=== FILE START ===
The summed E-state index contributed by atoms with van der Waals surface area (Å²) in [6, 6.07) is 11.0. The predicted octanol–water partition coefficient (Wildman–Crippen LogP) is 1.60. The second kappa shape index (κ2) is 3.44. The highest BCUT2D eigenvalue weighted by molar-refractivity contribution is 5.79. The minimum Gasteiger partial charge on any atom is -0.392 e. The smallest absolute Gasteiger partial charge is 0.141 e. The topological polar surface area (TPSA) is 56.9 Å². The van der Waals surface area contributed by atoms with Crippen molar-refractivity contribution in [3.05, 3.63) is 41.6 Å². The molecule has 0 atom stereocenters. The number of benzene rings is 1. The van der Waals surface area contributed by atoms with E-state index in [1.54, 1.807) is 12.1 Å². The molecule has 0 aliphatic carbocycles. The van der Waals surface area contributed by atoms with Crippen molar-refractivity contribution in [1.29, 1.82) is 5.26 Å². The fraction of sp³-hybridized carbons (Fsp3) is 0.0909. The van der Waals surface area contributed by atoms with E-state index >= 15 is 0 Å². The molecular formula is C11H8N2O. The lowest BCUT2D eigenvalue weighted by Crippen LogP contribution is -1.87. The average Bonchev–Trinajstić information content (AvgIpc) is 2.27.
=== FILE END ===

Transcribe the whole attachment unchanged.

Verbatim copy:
The summed E-state index contributed by atoms with van der Waals surface area (Å²) in [6, 6.07) is 11.0. The predicted octanol–water partition coefficient (Wildman–Crippen LogP) is 1.60. The second kappa shape index (κ2) is 3.44. The highest BCUT2D eigenvalue weighted by molar-refractivity contribution is 5.79. The minimum Gasteiger partial charge on any atom is -0.392 e. The smallest absolute Gasteiger partial charge is 0.141 e. The topological polar surface area (TPSA) is 56.9 Å². The van der Waals surface area contributed by atoms with Crippen molar-refractivity contribution in [3.05, 3.63) is 41.6 Å². The molecule has 0 atom stereocenters. The number of benzene rings is 1. The van der Waals surface area contributed by atoms with E-state index in [1.54, 1.807) is 12.1 Å². The molecule has 0 aliphatic carbocycles. The van der Waals surface area contributed by atoms with Crippen molar-refractivity contribution in [1.29, 1.82) is 5.26 Å². The fraction of sp³-hybridized carbons (Fsp3) is 0.0909. The van der Waals surface area contributed by atoms with E-state index >= 15 is 0 Å². The molecular formula is C11H8N2O. The lowest BCUT2D eigenvalue weighted by Crippen LogP contribution is -1.87. The average Bonchev–Trinajstić information content (AvgIpc) is 2.27.